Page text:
A change of heart

By Danish Mehboob – Journalism Student at the University of Washington

More than a decade ago Shaykh Hatem moved from one field to another.

For the former University of Washington linebacker, football had always been a part and parcel of his young life, but then so had Islam.

He is part Lebanese and Saudi Arabian, but was brought up in a liberal Muslim household in Cedar Rapids, Iowa. His forefathers were among those to build the first mosque in America, The Mother Mosque of America, which opened in 1934.

“It was just a game, not worth dying for. My purpose changed to serving Allah. I still like football, I still watch football, but it is no longer my main ambition,” says Hatem.

His family was passionate about football too and encouraged him to play and be part of it from a young age. After showing promising skill at the university level, being scouted by NFL teams, and getting published in magazines including Sports Illustrated it seemed that Hatem was living the “All-American Dream.”

However, this fame and success came at a controversial time at UW. His teammates  in 2001 included football stars Jerramy Stevens and Jerramiah Pharms, who each had warrants out for their arrest. It was a troubling time, and much of it has been recorded in the book ‘Scoreboard, Baby: A Story of College Football, Crime and Complexity’ by Ken Armstrong and Nick Perry.

“Jerramy was my teammate, we came in the same year together,” said Hatem “we used to be close.”

Hatem’s football career ended with him lying on a hospital bed shortly after the win at the Rose Bowl. He had suffered from a pulmonary embolism, which nearly ended his life.

He recalls this moment well, since it really gave him time to put things into perspective and changed his path from football towards a greater calling: his faith. He says this was one if not the key event that changed his life for the better.

After graduating from UW with a degree in psychology, he traveled to Yemen for further studies in Islamic disciplines and Arabic, leaving behind all that was important to him before. He spent the next seven years learning from some of the most prominent Islamic scholars of the century and brought back their teachings to Seattle.

My family was uncertain in the beginning, but became supportive in time. Many of them thought he had given up on the opportunity of a lifetime, but he doesn’t see it that way.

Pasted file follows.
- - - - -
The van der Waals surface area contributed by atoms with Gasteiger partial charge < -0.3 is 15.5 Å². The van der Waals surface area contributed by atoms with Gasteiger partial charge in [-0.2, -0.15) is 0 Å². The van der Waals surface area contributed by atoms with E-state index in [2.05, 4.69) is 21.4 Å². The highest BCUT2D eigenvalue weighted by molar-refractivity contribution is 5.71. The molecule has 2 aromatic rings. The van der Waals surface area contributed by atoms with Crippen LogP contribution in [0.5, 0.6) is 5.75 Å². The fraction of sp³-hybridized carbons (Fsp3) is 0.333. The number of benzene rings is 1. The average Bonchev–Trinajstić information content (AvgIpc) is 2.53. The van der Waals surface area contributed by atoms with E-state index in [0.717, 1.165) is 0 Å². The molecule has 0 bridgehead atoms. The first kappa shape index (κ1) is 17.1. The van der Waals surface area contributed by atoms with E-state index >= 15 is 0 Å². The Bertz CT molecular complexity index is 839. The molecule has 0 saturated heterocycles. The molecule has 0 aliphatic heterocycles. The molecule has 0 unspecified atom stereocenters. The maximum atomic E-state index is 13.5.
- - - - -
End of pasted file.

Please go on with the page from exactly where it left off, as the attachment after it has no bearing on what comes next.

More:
“When they saw how persistent I was, they came around,” said Hatem.

Today, Hatem is the executive director and resident scholar at the Mihraab Foundation, a 501-C organization that aims to promote a traditional understanding of Islam in a western context. He started the organization to spread awareness and educate those on Islam, to improve spiritual cultivation, and engage in constructive dialogue with members of other faiths and beliefs.

“It was a way of giving back to the community,” says Hatem. “My mentor told me to go back knowing that I could do more good here than by staying in Yemen, even though I wanted to stay.”

He particularly shows an affinity for changing the image of Muslims in society today.

“I counter the negative stereotypes about Muslims by being a good person,” says Hatem

Hatem takes great pride in the number of people he connects with, and talks about how the Muslim community is growing, slowly but surely. There are many who come to hear him speak, some who follow up, and those that feel comfortable enough start to slowly follow Islamic culture and disciplines.

“Usually, they meet a Muslim who they were impressed by because of their faith and wanted a part of that faith,” says Hatem.

Showing interest in educating the youth of society who are interested in learning more about Islam. Hatem conducts regular classes on the interpretation and explanation of the Quran called Tafsir-Al-Jalalayn at the UW.

A student at the UW, Natasha Humayun, familiar with an Islamic upbringing and the identity crises Muslims face in America comments.

“In this day and age where Islamophobia runs rampant, it is as important as ever for people to understand and relate to Muslims on a personal level,” Humayun said.

A junior at the UW, Turan Ketene, who has attended Hatem’s classes and taken his advice since high school speaks highly about Hatem’s contribution and advice.

“He’s approachable. Everything we’re going through, he already went through. His specialty is lecturing to the youth because he’s experienced the college environment and understands it,” says Ketene.

Ketene also mentioned that he’s an inspiration in the Seattle Muslim community and has managed to touch many lives including some of his own friends.

“Whatever the naysayers said,” chuckled Hatem, “everything they said I gave up on came out to be true anyway.”

Contact Danish Mehboob at danishml@uw.edu, twitter: @dannylookman

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